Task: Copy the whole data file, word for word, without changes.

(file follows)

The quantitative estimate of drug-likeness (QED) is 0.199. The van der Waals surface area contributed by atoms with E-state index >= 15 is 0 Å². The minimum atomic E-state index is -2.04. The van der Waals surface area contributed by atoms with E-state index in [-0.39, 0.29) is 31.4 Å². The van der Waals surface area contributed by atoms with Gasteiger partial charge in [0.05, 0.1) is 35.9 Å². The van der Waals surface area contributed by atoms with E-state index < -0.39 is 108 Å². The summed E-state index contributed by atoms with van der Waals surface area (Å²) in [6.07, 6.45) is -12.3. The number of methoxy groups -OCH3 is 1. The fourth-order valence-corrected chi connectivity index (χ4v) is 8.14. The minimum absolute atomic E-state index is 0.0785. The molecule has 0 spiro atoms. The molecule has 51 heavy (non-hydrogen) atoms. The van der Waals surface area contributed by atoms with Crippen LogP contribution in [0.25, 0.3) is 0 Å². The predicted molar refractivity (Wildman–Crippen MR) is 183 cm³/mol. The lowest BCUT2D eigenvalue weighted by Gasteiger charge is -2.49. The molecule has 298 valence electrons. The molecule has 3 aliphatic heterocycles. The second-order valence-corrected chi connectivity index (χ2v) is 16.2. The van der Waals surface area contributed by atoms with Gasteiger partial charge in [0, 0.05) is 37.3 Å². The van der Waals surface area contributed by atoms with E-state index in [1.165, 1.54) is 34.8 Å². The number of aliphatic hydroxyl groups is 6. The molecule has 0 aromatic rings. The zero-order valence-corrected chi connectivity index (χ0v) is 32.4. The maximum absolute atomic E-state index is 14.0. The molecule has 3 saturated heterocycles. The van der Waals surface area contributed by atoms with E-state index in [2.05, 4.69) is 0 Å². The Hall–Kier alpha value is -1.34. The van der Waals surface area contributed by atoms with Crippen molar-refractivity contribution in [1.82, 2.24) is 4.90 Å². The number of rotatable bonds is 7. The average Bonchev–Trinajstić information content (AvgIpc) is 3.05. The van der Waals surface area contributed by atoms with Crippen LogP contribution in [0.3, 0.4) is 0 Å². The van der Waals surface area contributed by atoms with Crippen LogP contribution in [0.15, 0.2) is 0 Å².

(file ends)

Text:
The quantitative estimate of drug-likeness (QED) is 0.199. The van der Waals surface area contributed by atoms with E-state index >= 15 is 0 Å². The minimum atomic E-state index is -2.04. The van der Waals surface area contributed by atoms with E-state index in [-0.39, 0.29) is 31.4 Å². The van der Waals surface area contributed by atoms with Gasteiger partial charge in [0.05, 0.1) is 35.9 Å². The van der Waals surface area contributed by atoms with E-state index < -0.39 is 108 Å². The summed E-state index contributed by atoms with van der Waals surface area (Å²) in [6.07, 6.45) is -12.3. The number of methoxy groups -OCH3 is 1. The fourth-order valence-corrected chi connectivity index (χ4v) is 8.14. The minimum absolute atomic E-state index is 0.0785. The molecule has 0 spiro atoms. The molecule has 51 heavy (non-hydrogen) atoms. The van der Waals surface area contributed by atoms with Crippen LogP contribution in [0.25, 0.3) is 0 Å². The predicted molar refractivity (Wildman–Crippen MR) is 183 cm³/mol. The lowest BCUT2D eigenvalue weighted by Gasteiger charge is -2.49. The molecule has 298 valence electrons. The molecule has 3 aliphatic heterocycles. The second-order valence-corrected chi connectivity index (χ2v) is 16.2. The van der Waals surface area contributed by atoms with Gasteiger partial charge in [0, 0.05) is 37.3 Å². The van der Waals surface area contributed by atoms with E-state index in [1.165, 1.54) is 34.8 Å². The number of aliphatic hydroxyl groups is 6. The molecule has 0 aromatic rings. The zero-order valence-corrected chi connectivity index (χ0v) is 32.4. The maximum absolute atomic E-state index is 14.0. The molecule has 3 saturated heterocycles. The van der Waals surface area contributed by atoms with E-state index in [2.05, 4.69) is 0 Å². The Hall–Kier alpha value is -1.34. The van der Waals surface area contributed by atoms with Crippen molar-refractivity contribution in [1.82, 2.24) is 4.90 Å². The number of rotatable bonds is 7. The average Bonchev–Trinajstić information content (AvgIpc) is 3.05. The van der Waals surface area contributed by atoms with Crippen LogP contribution in [0.3, 0.4) is 0 Å². The van der Waals surface area contributed by atoms with Crippen LogP contribution in [0.15, 0.2) is 0 Å².